June, I mean July, wow…get it together Carolyn was a fail reading month in terms of number of books (5). Quantity could be better but I did enjoy most of the books I read. I know July has also been a whack blogging month with me not posting as consistently as I usually do but I’ll explain more in my July Favorites. Onto the books!

The first book I read was actually a reread:

Legend by Marie Lu




I loved it the first time around, hated it the second time. What happened? I explain all of my thoughts and feelings in my discussion post here.



On the other side of the spectrum, I read Sunstone Vol. 1 by Stjepan Sejic (Graphic novel)


The red on the cover really, really makes it seem like some really, really intense erotica, with lots of really kinky sex scenes but it’s definitely a lot more lighthearted than it would seem. It is a romantic comedy following two women who are into BDSM (one’s a dominant, the other a submissive) who meet over the internet and they hit it off and start a relationship. Contrary to what popular books might have us believe *stares pointedly at 50 Shades of Grey* it is possible to portray a healthy BDSM relationship in a book. What a concept. And really, it made the desire to be in a BDSM relationship and all its quirks seem utterly understandable from a non BDSM perspective. The interaction between our main characters is sweet and almost cheesy. And I really like that the steamy scenes are very integral to our character’s development which makes it more sensual rather than just being there for the sake of being a hot scene. I adore the art too. It’s very muted in some areas but deep and vibrant in others but all with some kind of red in them.

And then on the other side of the spectrum once again, I read a literary theory book called



Reading Like a Writer by Francine Prose.


This book is about exactly what the title says. Prose dissects famous sentences and pieces of dialogue and points of view, as well as explain to us why details and character gestures and paragraph structure is so important. When do I break a paragraph? How much detail is needed? Which POV do I use? It sounds like some grammar lover’s heaven but it actually was really informative and you can tell that Prose has a deep passion for reading and writing (how fitting considering her name). We love our stories but we often underestimate how much word choice actually matters to telling that story. Whether to use a comma or semicolon etc. matters. It just gave me such a deep appreciation for the little things that writers have to think about while writing a book or anything really. I do think that the examples she gives us sometimes feel too long; she’ll give us some text from a classic or modern classic and then analyzes that section but the analysis would be so much shorter than the actual text she gave and I feel like she does contradict herself sometimes. She also does have a habit of sounding subtly pretentious when she writes about what constitutes “good” writing which I didn’t find bothersome at all (maybe because I’m low key pretentious about writing) but it might bother others.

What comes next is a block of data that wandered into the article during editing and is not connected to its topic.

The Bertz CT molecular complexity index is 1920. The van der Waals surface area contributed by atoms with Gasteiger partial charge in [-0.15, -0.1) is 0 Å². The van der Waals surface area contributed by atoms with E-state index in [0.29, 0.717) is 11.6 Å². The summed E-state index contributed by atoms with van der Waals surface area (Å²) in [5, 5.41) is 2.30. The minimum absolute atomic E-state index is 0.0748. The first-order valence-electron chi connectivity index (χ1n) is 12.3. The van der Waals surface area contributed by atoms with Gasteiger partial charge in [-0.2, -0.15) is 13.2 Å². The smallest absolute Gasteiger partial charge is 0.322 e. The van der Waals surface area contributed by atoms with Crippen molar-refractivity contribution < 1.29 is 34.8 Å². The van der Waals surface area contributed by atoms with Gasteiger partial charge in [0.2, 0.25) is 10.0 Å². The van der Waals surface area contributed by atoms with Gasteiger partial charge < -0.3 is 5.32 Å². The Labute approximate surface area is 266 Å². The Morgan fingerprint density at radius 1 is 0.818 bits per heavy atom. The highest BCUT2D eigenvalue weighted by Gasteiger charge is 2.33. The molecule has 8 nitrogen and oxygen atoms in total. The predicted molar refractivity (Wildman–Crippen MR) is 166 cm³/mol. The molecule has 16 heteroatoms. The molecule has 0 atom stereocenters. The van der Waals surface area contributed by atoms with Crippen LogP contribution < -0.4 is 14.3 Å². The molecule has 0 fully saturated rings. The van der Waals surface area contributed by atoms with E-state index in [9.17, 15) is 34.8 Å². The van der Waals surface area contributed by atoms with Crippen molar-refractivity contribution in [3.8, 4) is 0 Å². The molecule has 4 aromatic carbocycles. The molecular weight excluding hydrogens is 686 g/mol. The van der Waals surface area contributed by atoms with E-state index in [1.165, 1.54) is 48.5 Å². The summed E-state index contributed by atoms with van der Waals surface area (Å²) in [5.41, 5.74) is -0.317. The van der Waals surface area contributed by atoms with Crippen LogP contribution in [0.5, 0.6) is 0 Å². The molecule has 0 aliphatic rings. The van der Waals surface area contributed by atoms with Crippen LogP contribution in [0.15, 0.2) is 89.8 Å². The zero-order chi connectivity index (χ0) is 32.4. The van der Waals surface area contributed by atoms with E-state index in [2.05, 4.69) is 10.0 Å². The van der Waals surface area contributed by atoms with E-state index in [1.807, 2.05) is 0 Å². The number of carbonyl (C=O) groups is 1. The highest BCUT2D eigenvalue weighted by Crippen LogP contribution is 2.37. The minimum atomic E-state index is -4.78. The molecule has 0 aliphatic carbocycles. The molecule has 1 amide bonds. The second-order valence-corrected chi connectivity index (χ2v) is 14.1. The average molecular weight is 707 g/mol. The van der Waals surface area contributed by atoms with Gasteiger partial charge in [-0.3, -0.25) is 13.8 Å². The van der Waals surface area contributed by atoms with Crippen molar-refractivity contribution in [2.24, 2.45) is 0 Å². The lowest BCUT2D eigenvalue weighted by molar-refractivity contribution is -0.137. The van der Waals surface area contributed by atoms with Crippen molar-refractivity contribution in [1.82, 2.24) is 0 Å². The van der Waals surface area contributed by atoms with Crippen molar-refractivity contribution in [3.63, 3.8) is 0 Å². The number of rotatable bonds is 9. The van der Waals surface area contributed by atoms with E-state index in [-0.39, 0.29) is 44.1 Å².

And the last full book I completed was Lair of Dreams by Libba Bray, my favorite book of the month. It is absolutely amazing. I highly recommend this series. I did write a full review here.




DNF- Nuts by Alice Clayton



In my neverending quest for a stellar romance novel, I decided to give Nuts by Alice Clayton after hearing so many good things about it. It’s an interesting concept for a romance novel, I’ll give you that because the love interest is a farmer. Nope, not the usual fantasy like firefighter or pliceman or doctor or mafia boss or motorcycle rider but a farmer? Sure why not. Our main character, Roxie, is a chef in LA and her mother has just got an offer to go on the TV show, The Amazing Race. She pleads with Roxie to return and manage the restaurant while she’s away even though Roxie does not want to go back to her hometown (this reminds me so much of Sweet Home Alabama). But she reluctantly agrees and there, she sparks a relationship with local farmer, Leo. I’m sad to say that this romance novel really did not cut it for me (I DNFed it at 25%ish). First of all, Roxie is your stereotypical “I-don’t-do-relationships” type of person which is getting to be one of THE MOST annoying romance tropes of all time. Oh you’re such a special snowflake, you don’t do relationships, where have I heard that before?? Oh yeah, in every other fucking romance novel. Girl, we know you do do relationships because we all know by the end of the book you’re gonna be that sexy hunk you met on page 10. Second of all, you don’t write believable sexual tension by saying “The tension was so thick..” Just because you write that will not make me believe it so the romance was pretty much subpar.

I’m basically not having any luck with romance this year so I’m bringing out the big guns in August and I’m going to read It Ends With Us by Colleen Hoover. I thought her last book and most people’s favorite CoHo book, Maybe Someday was just ok but I’ve heard people say this one is the best CoHo book and it’s unlike anything she’s ever written. We’ll see about that.

Anyways, as for what I’m currently reading, I’m reading A History of Seven Killings by Marlon James still. I’m really liking it. It’s just dense. I’m also more than halfway through Harry Potter and the Cursed Child and haha, oh man, do I have things to say about this script. Be prepared for much ranting in my next post. And finally, I’m just starting to read Vengeance Road by Erin Bowman which I’m liking it so far although I am only on page like 10 so take that with a grain of salt.